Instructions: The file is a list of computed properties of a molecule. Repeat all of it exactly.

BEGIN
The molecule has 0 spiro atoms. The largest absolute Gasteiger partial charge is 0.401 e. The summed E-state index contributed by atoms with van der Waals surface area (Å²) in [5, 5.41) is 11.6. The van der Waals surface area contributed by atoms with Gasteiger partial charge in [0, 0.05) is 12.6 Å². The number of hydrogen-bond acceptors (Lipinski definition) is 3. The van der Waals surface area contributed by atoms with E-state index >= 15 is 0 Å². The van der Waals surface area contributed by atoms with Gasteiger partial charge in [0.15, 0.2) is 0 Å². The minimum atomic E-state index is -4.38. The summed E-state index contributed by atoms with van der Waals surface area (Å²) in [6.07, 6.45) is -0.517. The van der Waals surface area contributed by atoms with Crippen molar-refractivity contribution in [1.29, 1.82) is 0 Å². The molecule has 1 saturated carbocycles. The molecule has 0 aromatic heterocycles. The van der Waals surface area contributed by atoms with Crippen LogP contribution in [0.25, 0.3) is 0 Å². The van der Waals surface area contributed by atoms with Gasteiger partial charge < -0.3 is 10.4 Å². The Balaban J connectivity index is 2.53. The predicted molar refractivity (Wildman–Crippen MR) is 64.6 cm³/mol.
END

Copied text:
The molecule has 0 spiro atoms. The largest absolute Gasteiger partial charge is 0.401 e. The summed E-state index contributed by atoms with van der Waals surface area (Å²) in [5, 5.41) is 11.6. The van der Waals surface area contributed by atoms with Gasteiger partial charge in [0, 0.05) is 12.6 Å². The number of hydrogen-bond acceptors (Lipinski definition) is 3. The van der Waals surface area contributed by atoms with E-state index >= 15 is 0 Å². The van der Waals surface area contributed by atoms with Gasteiger partial charge in [0.15, 0.2) is 0 Å². The minimum atomic E-state index is -4.38. The summed E-state index contributed by atoms with van der Waals surface area (Å²) in [6.07, 6.45) is -0.517. The van der Waals surface area contributed by atoms with Crippen molar-refractivity contribution in [1.29, 1.82) is 0 Å². The molecule has 1 saturated carbocycles. The molecule has 0 aromatic heterocycles. The van der Waals surface area contributed by atoms with Crippen LogP contribution in [0.25, 0.3) is 0 Å². The van der Waals surface area contributed by atoms with Gasteiger partial charge < -0.3 is 10.4 Å². The Balaban J connectivity index is 2.53. The predicted molar refractivity (Wildman–Crippen MR) is 64.6 cm³/mol.